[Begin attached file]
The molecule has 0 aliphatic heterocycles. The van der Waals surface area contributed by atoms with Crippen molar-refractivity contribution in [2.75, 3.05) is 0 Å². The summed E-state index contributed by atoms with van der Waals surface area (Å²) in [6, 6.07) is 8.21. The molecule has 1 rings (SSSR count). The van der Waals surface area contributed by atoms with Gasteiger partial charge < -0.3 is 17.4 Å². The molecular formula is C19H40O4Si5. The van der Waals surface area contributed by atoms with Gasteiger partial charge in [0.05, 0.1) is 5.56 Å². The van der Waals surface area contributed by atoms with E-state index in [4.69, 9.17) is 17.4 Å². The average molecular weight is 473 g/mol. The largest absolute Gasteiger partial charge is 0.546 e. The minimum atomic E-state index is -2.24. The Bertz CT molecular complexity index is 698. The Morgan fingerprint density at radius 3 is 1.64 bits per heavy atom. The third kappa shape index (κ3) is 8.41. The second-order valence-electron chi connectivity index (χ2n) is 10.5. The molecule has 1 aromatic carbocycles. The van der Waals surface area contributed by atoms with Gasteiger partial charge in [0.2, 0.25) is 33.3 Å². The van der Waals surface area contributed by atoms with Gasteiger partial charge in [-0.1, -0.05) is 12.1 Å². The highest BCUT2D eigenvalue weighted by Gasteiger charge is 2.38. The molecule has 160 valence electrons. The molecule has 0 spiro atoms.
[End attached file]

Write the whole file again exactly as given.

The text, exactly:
The molecule has 0 aliphatic heterocycles. The van der Waals surface area contributed by atoms with Crippen molar-refractivity contribution in [2.75, 3.05) is 0 Å². The summed E-state index contributed by atoms with van der Waals surface area (Å²) in [6, 6.07) is 8.21. The molecule has 1 rings (SSSR count). The van der Waals surface area contributed by atoms with Gasteiger partial charge < -0.3 is 17.4 Å². The molecular formula is C19H40O4Si5. The van der Waals surface area contributed by atoms with Gasteiger partial charge in [0.05, 0.1) is 5.56 Å². The van der Waals surface area contributed by atoms with E-state index in [4.69, 9.17) is 17.4 Å². The average molecular weight is 473 g/mol. The largest absolute Gasteiger partial charge is 0.546 e. The minimum atomic E-state index is -2.24. The Bertz CT molecular complexity index is 698. The Morgan fingerprint density at radius 3 is 1.64 bits per heavy atom. The third kappa shape index (κ3) is 8.41. The second-order valence-electron chi connectivity index (χ2n) is 10.5. The molecule has 1 aromatic carbocycles. The van der Waals surface area contributed by atoms with Gasteiger partial charge in [0.2, 0.25) is 33.3 Å². The van der Waals surface area contributed by atoms with Gasteiger partial charge in [-0.1, -0.05) is 12.1 Å². The highest BCUT2D eigenvalue weighted by Gasteiger charge is 2.38. The molecule has 160 valence electrons. The molecule has 0 spiro atoms.